Research and Resources

Explore sustainability-related research and resources here, including recently released reports, journal articles, online tools and databases. Use the left sidebar to filter resources by theme.

This paper in the Journal of Cleaner Production examines claims that buying 'local food' provides ecological, health and socio-economic benefits. A selection of 14 local and global food products in four sectors within four European countries. The paper finds that 'global foods' presented substantial advantages in terms of climate change mitigation and affordability to consumers.

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Impact of palm oil production on orangutans in Borneo

By Robert Lyons on 30th August 2017

A new report by the International Institute for Environment and Development examines the impact of the palm oil industry, which has contributed significantly to the economic development of Indonesia and Malaysia, but has also caused widespread deforestation of ecosystems renowned for their biodiversity, as well as conflicts with indigenous peoples.

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Most countries lose out with forest-to-farm conversions

By Robert Lyons on 30th August 2017

Study finds deforestation in Latin America, insular South-East Asia (which include Brunei, Indonesia, Malaysia, the Philippines, Singapore and Timor Leste) and Madagascar derived low agricultural benefits and high environmental costs.

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This modelling study, published in Nature Plants, suggests that while climate change could have a serious adverse effect on current coffee-growing areas, a shift of production to uphill areas could increase production fourfold. 

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This thematic issue of Science for Environment Policy presents recent peer-reviewed research examining the impact of AES on European farming, with a particular focus on biodiversity and associated ecosystem services. AES have been shown to benefit a range of animals and plants by increasing the number of individuals and species. However, as with all measurements involving complex ecosystems, the findings and causal links are nuanced, and sometimes difficult to isolate.

The authors of this paper compare the impact of intensification in the beef and dairy sectors via two pathways; either intensification within a system (eg, a mixed crop-livestock system) or through transitioning to another more productive system (from pasture to mixed crop-livestock production) and assesses the mitigation potential that could arise. The paper reviews the impacts of these forms of intensification on both GHG emissions, land occupation and land use change (LUC), the last of which has often been excluded in other similar analyses.  

This new report offers a clear account of global pesticide use in agriculture and its impact on human rights; the negative consequences that pesticide practices have had on human health, the environment and society, which are underreported and monitored in the shadow of a prevailing and narrow focus on “food security”, are described; and the environmental and human rights regimes are examined to determine whether the constituent rules are sufficient to protect farm workers, consumers and vulnerable groups, as well as the natural resources that are necessary to support sustainable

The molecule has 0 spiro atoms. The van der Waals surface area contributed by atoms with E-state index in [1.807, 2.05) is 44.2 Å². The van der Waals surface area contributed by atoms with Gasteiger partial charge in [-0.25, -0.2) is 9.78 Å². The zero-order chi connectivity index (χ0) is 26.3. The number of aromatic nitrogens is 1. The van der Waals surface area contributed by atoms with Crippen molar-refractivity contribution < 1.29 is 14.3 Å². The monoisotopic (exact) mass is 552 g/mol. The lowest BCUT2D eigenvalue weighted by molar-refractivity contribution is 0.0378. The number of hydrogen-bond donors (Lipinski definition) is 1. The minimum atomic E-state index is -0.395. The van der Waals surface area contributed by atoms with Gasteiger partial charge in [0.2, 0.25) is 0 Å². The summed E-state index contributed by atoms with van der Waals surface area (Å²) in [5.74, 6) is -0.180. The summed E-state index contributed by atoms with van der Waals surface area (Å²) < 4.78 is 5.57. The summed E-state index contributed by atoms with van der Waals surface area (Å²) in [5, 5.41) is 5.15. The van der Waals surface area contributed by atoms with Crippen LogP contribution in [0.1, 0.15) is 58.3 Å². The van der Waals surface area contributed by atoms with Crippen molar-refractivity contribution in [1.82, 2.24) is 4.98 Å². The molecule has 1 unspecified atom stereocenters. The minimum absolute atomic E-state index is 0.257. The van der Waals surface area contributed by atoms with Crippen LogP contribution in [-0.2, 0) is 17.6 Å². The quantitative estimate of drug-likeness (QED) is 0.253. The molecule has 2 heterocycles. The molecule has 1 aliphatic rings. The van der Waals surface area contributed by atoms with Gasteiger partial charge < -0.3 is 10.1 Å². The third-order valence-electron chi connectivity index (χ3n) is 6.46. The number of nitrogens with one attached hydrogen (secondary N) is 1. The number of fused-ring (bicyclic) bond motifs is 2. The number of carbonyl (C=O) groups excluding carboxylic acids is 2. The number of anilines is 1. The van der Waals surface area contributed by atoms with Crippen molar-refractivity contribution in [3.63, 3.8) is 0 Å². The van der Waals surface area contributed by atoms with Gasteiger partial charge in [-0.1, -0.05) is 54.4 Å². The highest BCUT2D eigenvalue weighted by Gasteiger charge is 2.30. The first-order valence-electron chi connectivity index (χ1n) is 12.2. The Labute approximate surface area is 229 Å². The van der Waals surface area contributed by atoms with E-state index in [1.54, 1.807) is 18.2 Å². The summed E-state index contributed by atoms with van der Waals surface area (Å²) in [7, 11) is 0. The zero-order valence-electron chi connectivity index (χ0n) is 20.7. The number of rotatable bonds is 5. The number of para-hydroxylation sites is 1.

Landlines: why we need a strategic approach to land

By Robert Lyons on 14th March 2017

This new CPRE pamphlet argues that the case for a national approach to land use is more pressing than ever by showing that England’s land is under an increasing multitude of pressures. The current, fragmentary approach to land use is failing to address the problems caused by often conflicting demands: environmental degradation, rising costs and harm to health and wellbeing.

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Losses, inefficiencies and waste in the global food system

By Robert Lyons on 27th February 2017

A new paper published in Agricultural Systems examines system losses quantified from primary production to human food requirements. The study finds that 44% of harvested crops dry matter was lost prior to human consumption. The highest loss rate was in livestock production, but the largest losses were before harvest. Over-eating is also at least as large a contributor to food system losses as consumer waste.

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A new report by the Environmental Audit Committee suggests that protections for wildlife and habitats could be weaker after the UK leaves the EU if the Government doesn’t take action before, or in the early stages of the Article 50 process. The MPs looked at the legislative, trade, and financial issues and make recommendations for action to secure the future of the natural environment. They call on the Government to allow full parliamentary scrutiny of its plans for the future of environmental legislation after Brexit.

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